North Korea threatened the South on Friday and said sanctions passed this week were a “declaration of war,” even as China and the United States sought to pressure Pyongyang into backing down on a planned nuclear test.
In the latest in a series of bellicose warnings from Pyongyang sparked by a tightening of United Nations sanctions, the North’s top body for inter-Korean affairs threatened the South with unspecified “physical countermeasures.”
“Sanctions amount to a declaration of war against us,” the Committee for Peaceful Reunification of Fatherland said in a statement.
“If the South Korean puppet regime of traitors directly participates in the so-called UN ‘sanctions,’ strong physical countermeasures would be taken,” it added.
The warning, carried by the official Korean Central News Agency, came a day after North Korea’s top military body threatened to conduct a third nuclear test and boost its ability to strike the United States.
The current upsurge in tensions has its roots in Pyongyang’s defiant decision to push ahead with a long-range rocket launch on Dec. 12, insisting it was a peaceful mission to place a satellite in orbit.
The rest of the world saw it as a banned ballistic-missile test and, on Tuesday, the UN Security Council unanimously adopted a resolution that expanded the number of North Korean entities on an international blacklist.
The United States, supported by Japan and South Korea, spearheaded the UN resolution.
Pyongyang reacted furiously, vowing to boost its nuclear arsenal and to conduct a third nuclear test and even longer-range rocket launches in an “all-out action” against its “sworn U.S. enemy.”
The UN resolution was notable for receiving the backing of North Korea’s sole major ally, China, which had shielded Pyongyang from stronger sanctions demanded by Washington.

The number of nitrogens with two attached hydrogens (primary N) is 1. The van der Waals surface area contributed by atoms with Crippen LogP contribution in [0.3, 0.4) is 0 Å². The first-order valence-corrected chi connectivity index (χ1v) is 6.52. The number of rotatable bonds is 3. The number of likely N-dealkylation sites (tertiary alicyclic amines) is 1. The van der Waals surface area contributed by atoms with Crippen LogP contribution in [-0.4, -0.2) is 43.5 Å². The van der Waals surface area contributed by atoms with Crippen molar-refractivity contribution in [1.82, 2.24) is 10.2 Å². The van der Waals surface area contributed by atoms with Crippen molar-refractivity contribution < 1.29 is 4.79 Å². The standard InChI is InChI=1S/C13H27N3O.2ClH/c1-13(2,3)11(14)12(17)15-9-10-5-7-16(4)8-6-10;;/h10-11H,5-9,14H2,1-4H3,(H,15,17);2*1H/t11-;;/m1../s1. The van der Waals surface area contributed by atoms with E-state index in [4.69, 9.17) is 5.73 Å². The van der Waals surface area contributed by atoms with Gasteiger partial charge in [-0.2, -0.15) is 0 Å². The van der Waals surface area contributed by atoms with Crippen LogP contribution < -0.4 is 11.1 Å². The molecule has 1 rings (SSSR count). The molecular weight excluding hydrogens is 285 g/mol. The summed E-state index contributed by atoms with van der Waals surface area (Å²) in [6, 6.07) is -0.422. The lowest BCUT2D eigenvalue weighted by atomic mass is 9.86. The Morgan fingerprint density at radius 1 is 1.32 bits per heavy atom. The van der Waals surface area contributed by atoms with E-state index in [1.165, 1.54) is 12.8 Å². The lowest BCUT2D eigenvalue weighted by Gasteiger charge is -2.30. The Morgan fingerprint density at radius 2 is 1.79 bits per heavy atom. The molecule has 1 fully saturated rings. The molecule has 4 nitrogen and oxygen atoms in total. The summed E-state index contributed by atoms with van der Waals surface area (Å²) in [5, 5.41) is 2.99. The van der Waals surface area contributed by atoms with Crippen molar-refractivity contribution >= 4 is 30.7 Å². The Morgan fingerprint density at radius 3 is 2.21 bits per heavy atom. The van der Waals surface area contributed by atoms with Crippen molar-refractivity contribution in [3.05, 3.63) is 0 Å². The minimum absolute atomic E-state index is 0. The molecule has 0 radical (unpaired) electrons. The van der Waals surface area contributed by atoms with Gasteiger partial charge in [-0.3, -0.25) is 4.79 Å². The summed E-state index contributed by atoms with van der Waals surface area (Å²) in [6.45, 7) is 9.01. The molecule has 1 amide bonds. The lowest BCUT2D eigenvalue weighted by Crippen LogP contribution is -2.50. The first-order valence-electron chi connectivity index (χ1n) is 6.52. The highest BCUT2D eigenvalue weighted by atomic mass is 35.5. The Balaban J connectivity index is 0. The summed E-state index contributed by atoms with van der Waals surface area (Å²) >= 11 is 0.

After meetings late Friday with Chinese officials in Beijing, U.S. envoy Glyn Davies said the two sides had “achieved a very strong degree of consensus,” saying recent comments from Pyongyang were “troubling and counterproductive.”
Mr. Davies, the U.S. special representative for North Korea policy, also said they “talked about the implementations of the UN Security Council resolution and the Chinese assured us that they would, of course, follow and implement that resolution, and we take them at their word.”
Outgoing U.S. Defence Secretary Leon Panetta has said the United States was “fully prepared” for a test from Pyongyang.
“But I hope … they determine that, in the end, it is better to become a part of the international family,” Mr. Panetta said.
In an unusually frank warning earlier Friday, China’s state-run media indicated that Beijing would decrease aid to Pyongyang if it goes ahead with a nuclear test.
“If North Korea engages in further nuclear tests, China will not hesitate to reduce its assistance,” the Global Times, which is close to China’s ruling Communist Party, said in an editorial.
“China hopes for a stable peninsula, but it’s not the end of the world if there’s trouble there,” it added.
As North Korea’s main economic lifeline, China is seen as the only country with any genuine leverage over the impoverished, isolated and nuclear-armed state.
Pyongyang has long played on Chinese fears of the consequences of North Korea’s collapse to defy Beijing’s efforts to rein in its nuclear-weapons program.
Mushrooming trade with China has helped North Korea mitigate the impact of UN sanctions already imposed after Pyongyang’s previous nuclear tests in 2006 and 2009.
The Global Times editorial expressed official displeasure at a lack of North Korean understanding of Beijing’s role in softening the sanctions outlined in Tuesday’s UN resolution.
“It seems that North Korea does not appreciate China’s effort,” the newspaper said.
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